Former Executive Editor C P Kuruvilla, or "Kuru" as he insisted everyone called him, died on February 14 in Kochi after a long illness. He was 74. Kuru departs six weeks before Business Standard completes its 40th year, an anniversary he would have been happy to celebrate; he was closely associated with the paper for approximately half its life and shaped its unique character in those years. He joined Business Standard as News Editor in 1976, recruited by the Sarkar family of ABP Group, which owned the paper then, from Financial Express in Delhi. He was a key appointment to transform the paper from its stolid amateurism into a readable and coherent business daily. This he did by bringing with him many of the stalwarts of the early years: Kewal Varma, N Rajagopal, R C Murthy, S C Anantharaman, Shekhar Bhatia, R Vijayaraghavan and R Jagannathan among them. For most of us who worked with him, Kuru represented an era of journalism that has long passed; lively, quirky, intuitive, non-profit oriented, arbitrary, unstructured, fearless and, above all, imbued with an abiding and healthy cynicism. He taught us never to be dewy-eyed about the "good news" in corporate press releases ("Companies are supposed to make profits," he would say, relegating a big company's results to an inside page). As the paper's Executive Editor, he never chose to exert himself to network with businessmen and industrialists. He presided over a journal that earned the derisive title of "Business Scandal" in the business community, principally because it front-paged the kind of stories other journalists longed to do but would not dare. The fact that advertisers occasionally withdrew their ads because of this did not bother him either (nor, it must be said, the newspaper's extremely forbearing owners). He was never heard to admonish a reporter when this happened or a story was refuted ("professional hazard", is how he laconically described it). Kuru had an unerring eye for talent, putting a premium on ability rather than qualifications. He steadfastly refused to recruit from journalism schools or courses.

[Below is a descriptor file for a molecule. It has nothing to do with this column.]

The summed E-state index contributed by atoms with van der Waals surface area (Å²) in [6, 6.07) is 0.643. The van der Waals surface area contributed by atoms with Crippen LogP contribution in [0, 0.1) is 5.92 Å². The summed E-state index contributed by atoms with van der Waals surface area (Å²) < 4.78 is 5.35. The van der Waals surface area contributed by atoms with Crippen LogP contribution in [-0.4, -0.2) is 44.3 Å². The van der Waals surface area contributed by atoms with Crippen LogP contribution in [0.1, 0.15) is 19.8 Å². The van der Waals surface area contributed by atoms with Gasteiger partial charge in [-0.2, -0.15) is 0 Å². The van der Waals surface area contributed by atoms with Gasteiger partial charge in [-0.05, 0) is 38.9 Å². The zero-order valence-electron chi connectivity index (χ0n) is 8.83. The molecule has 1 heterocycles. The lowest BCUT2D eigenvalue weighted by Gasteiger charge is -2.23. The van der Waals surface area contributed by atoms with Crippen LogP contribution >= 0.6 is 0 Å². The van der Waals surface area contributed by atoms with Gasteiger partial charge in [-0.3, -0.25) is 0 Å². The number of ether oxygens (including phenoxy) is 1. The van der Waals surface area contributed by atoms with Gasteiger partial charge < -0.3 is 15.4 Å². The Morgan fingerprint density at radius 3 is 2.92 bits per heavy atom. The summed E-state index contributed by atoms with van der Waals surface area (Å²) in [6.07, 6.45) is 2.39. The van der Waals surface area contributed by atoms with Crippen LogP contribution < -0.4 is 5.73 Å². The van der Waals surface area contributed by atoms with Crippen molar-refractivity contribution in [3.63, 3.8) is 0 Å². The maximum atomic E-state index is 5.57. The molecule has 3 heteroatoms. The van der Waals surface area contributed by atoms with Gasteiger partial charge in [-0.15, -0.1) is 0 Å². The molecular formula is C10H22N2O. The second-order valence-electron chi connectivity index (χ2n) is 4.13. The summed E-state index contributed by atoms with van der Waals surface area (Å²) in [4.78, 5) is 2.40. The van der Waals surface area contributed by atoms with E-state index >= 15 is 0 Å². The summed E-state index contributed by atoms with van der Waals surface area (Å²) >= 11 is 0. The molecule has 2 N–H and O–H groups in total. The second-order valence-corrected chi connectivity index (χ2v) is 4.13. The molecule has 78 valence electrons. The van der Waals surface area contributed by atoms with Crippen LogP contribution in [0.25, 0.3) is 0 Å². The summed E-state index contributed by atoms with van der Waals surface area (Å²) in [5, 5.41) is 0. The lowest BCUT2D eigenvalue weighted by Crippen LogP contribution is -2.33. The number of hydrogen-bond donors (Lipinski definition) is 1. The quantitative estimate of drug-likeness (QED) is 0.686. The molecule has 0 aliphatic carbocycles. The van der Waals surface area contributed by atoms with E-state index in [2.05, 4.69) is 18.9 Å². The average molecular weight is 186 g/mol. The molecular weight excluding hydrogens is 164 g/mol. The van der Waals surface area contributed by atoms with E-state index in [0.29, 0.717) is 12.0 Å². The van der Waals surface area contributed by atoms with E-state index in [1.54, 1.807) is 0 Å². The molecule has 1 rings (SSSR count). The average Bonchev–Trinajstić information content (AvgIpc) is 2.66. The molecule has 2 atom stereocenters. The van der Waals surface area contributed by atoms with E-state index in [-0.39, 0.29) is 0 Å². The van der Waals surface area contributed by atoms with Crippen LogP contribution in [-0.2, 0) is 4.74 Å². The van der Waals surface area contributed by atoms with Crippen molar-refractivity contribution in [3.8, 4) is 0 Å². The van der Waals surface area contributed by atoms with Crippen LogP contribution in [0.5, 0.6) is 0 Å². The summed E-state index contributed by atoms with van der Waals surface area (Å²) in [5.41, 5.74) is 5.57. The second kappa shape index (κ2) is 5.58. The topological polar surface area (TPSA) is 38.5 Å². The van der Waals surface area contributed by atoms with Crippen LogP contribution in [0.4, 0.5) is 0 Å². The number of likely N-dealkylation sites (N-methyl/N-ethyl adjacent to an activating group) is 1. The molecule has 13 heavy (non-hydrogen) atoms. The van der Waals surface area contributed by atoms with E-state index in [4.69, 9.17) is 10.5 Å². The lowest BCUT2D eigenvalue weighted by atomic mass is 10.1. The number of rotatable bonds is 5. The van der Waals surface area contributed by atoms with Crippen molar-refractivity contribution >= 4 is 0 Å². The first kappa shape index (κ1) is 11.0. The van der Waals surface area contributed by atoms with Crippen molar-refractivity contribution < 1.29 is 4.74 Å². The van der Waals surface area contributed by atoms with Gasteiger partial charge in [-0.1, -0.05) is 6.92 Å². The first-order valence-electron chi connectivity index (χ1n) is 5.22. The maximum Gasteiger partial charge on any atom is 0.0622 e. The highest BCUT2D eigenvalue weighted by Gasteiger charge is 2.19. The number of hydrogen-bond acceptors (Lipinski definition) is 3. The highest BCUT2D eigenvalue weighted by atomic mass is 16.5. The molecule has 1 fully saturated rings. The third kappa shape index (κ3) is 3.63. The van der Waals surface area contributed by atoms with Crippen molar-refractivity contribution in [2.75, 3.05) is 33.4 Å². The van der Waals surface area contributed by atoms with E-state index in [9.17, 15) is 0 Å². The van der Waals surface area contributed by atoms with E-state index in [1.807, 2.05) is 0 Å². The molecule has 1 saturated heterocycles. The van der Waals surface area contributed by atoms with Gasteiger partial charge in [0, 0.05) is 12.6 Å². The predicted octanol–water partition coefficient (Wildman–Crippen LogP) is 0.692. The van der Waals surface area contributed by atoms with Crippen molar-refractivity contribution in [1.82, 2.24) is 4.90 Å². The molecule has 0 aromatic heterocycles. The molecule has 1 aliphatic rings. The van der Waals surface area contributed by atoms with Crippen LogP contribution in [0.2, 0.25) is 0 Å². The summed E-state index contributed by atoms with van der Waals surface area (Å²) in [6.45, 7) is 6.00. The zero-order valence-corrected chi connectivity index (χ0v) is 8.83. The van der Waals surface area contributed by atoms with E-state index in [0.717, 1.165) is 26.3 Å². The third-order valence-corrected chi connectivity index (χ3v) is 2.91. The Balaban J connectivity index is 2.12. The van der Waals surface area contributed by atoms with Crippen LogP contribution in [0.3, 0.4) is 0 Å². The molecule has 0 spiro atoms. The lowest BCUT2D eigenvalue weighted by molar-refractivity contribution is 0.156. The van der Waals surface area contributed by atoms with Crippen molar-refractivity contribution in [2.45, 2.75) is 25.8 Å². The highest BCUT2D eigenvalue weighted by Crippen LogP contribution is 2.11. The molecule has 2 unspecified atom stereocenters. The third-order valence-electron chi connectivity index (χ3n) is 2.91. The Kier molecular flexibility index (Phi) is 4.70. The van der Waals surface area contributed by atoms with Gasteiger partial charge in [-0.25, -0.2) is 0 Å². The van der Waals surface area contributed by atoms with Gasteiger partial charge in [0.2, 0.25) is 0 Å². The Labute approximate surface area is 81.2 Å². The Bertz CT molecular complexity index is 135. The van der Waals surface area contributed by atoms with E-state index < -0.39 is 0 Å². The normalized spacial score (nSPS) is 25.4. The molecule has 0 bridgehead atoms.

He also unabashedly promoted those he considered good. But he himself would have been uncomfortable in today's world of celebrity editors. He applied his own considerable talents to the backroom, building up one of India's best editing and rewrite desks. Although he was a poor oral communicator, he had a genius for "carpentry", as we called subbing, that would be hard to find now and displayed a laser-precision news sense that stood many of us in good stead long after we'd graduated from his tutelage. His scrawled entries in the daily log book became staple entertainment, especially if you weren't the butt of his coruscating derision. No one was spared. Once an editor lazily headlined a story on the Gulf War (this was the long Iran-Iraq war) thus: "The Gulf War goes on". Kuru pasted this in the log book with the sardonic comment: "Readers, of course, think otherwise". Judged by today's severe standards, Kuru, who worked with Business Standard till 1995, would have been considered wayward in his management style. He was the opposite of a control freak, delighted to delegate to his senior staff, especially in racing season when the turf and the bars beckoned. He battled his demons with engaging humour and never insulted even his most junior colleagues by trying to hide his weaknesses. Working under Kuru, you learnt and grew up fast. As someone who pathologically abhorred the cliche, he would probably consider that a better epitaph than RIP.